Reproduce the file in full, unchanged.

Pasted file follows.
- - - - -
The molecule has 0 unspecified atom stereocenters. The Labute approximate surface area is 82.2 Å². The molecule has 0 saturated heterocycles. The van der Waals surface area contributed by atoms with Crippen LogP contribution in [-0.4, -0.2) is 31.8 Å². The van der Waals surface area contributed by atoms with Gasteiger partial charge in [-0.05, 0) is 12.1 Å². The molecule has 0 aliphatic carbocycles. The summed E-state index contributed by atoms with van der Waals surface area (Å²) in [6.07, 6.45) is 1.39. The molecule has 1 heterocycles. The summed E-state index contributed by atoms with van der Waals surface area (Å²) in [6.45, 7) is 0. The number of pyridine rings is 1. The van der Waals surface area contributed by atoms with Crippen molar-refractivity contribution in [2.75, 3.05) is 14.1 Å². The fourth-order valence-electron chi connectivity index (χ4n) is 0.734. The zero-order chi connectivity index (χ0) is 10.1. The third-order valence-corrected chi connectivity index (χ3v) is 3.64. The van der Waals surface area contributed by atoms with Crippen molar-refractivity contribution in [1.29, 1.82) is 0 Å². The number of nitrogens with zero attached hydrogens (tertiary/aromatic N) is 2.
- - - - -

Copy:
The molecule has 0 unspecified atom stereocenters. The Labute approximate surface area is 82.2 Å². The molecule has 0 saturated heterocycles. The van der Waals surface area contributed by atoms with Crippen LogP contribution in [-0.4, -0.2) is 31.8 Å². The van der Waals surface area contributed by atoms with Gasteiger partial charge in [-0.05, 0) is 12.1 Å². The molecule has 0 aliphatic carbocycles. The summed E-state index contributed by atoms with van der Waals surface area (Å²) in [6.07, 6.45) is 1.39. The molecule has 1 heterocycles. The summed E-state index contributed by atoms with van der Waals surface area (Å²) in [6.45, 7) is 0. The number of pyridine rings is 1. The van der Waals surface area contributed by atoms with Crippen molar-refractivity contribution in [2.75, 3.05) is 14.1 Å². The fourth-order valence-electron chi connectivity index (χ4n) is 0.734. The zero-order chi connectivity index (χ0) is 10.1. The third-order valence-corrected chi connectivity index (χ3v) is 3.64. The van der Waals surface area contributed by atoms with Crippen molar-refractivity contribution in [1.29, 1.82) is 0 Å². The number of nitrogens with zero attached hydrogens (tertiary/aromatic N) is 2.